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  #81  
November 20th, 2011, 06:34 PM
HappyHippy's Avatar Platinum Supermommy
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But what if it doesn't make them sick? What if they just plain don't like it? There are foods I hate, but they won't make me sick to eat them.

And who doesn't have time to make a sandwhich? It doesn't take me longer than a minute to spread peanutbutter on a piece of bread, and a sandwhich isn't an entire meal. It's part of a meal. I'd rather my kids refuse the food I give them but will eat the alternative and actually have a balanced meal then to say "too bad, should of ate your dinner".
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  #82  
November 20th, 2011, 07:34 PM
KimberlyD0
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Originally Posted by MommaBee View Post
But what if it doesn't make them sick? What if they just plain don't like it? There are foods I hate, but they won't make me sick to eat them.

And who doesn't have time to make a sandwich? It doesn't take me longer than a minute to spread peanutbutter on a piece of bread, and a sandwhich isn't an entire meal. It's part of a meal. I'd rather my kids refuse the food I give them but will eat the alternative and actually have a balanced meal then to say "too bad, should of ate your dinner".
Then they need to eat what they DO like. I wont be rewarding them by giving in to their demands and making a new meal or sandwich. I also make a note of things I know they don't like and simply not serve them those foods, as I mentioned in a previous post. Neither of my girls like tomato's so I don't give them to them.

As I said there is a difference in adjusting what I am already making and making something entirely different.

Frankly I don't have the time or energy to be catering them by making new meals or sandwiches. If there is a food they don't like and they've tried it then thats fine, they're more then welcome to have more of what they DO like, but I will not now nor will I ever be making them something completely new.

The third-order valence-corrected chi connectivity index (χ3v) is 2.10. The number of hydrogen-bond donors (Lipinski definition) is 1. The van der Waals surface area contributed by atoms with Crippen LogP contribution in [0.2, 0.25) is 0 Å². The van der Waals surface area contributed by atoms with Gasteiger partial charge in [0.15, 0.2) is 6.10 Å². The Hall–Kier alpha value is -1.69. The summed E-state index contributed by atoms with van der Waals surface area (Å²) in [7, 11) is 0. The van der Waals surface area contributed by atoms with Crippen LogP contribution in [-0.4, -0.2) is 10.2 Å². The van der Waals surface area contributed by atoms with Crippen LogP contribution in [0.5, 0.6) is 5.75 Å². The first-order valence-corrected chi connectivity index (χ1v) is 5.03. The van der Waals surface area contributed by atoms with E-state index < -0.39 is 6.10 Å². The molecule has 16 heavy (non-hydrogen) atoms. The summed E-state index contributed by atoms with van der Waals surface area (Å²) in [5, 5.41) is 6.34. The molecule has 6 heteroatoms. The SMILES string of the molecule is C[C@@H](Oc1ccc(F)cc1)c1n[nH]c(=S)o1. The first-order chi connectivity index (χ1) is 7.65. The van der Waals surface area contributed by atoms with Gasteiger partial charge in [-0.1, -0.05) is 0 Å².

I just haven't the time. By the time I get home from school with the girls its past 5, we usually eat by 5:30-6pm and they're in bed for 7pm, so they can be up and rested for 6:30am, so no I don't have the time to make new meals or extras when we have to fit in dinner, homework, some quality time, baths and bedtime routines. Its not practical in my house.

I have foods I don't like too, I think everyone does, but I don't expect the world to adjust around my likes and dislikes. My kids shouldn't expect that either.

Constantly caving in and making them a new meal or a sandwich is counter productive in my opinion. How do you expect them to really try new foods if they know all they have to do is say "I don't like it" and they suddenly have a whole new meal or a sandwich. Well if someone made me my favorite food everytime I said I didn't like something I would say it a lot more.
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  #83  
November 20th, 2011, 07:38 PM
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You can fix an alternative or buy something else to eat. They can't. That's the advantage you have as an adult and they don't get to do that because they aren't self sufficient. They depend on you for meals and care.

But you don't have picky children so you really don't understand how it is to see your child gag and be disgusted by a food. If you saw it then I would hope you would show them some compassion. The last thing they want is to get sick from food. Who would want to be like that?
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  #84  
November 20th, 2011, 08:01 PM
KimberlyD0
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Originally Posted by *Jillian* View Post
You can fix an alternative or buy something else to eat. They can't. That's the advantage you have as an adult and they don't get to do that because they aren't self sufficient. They depend on you for meals and care.

But you don't have picky children so you really don't understand how it is to see your child gag and be disgusted by a food. If you saw it then I would hope you would show them some compassion. The last thing they want is to get sick from food. Who would want to be like that?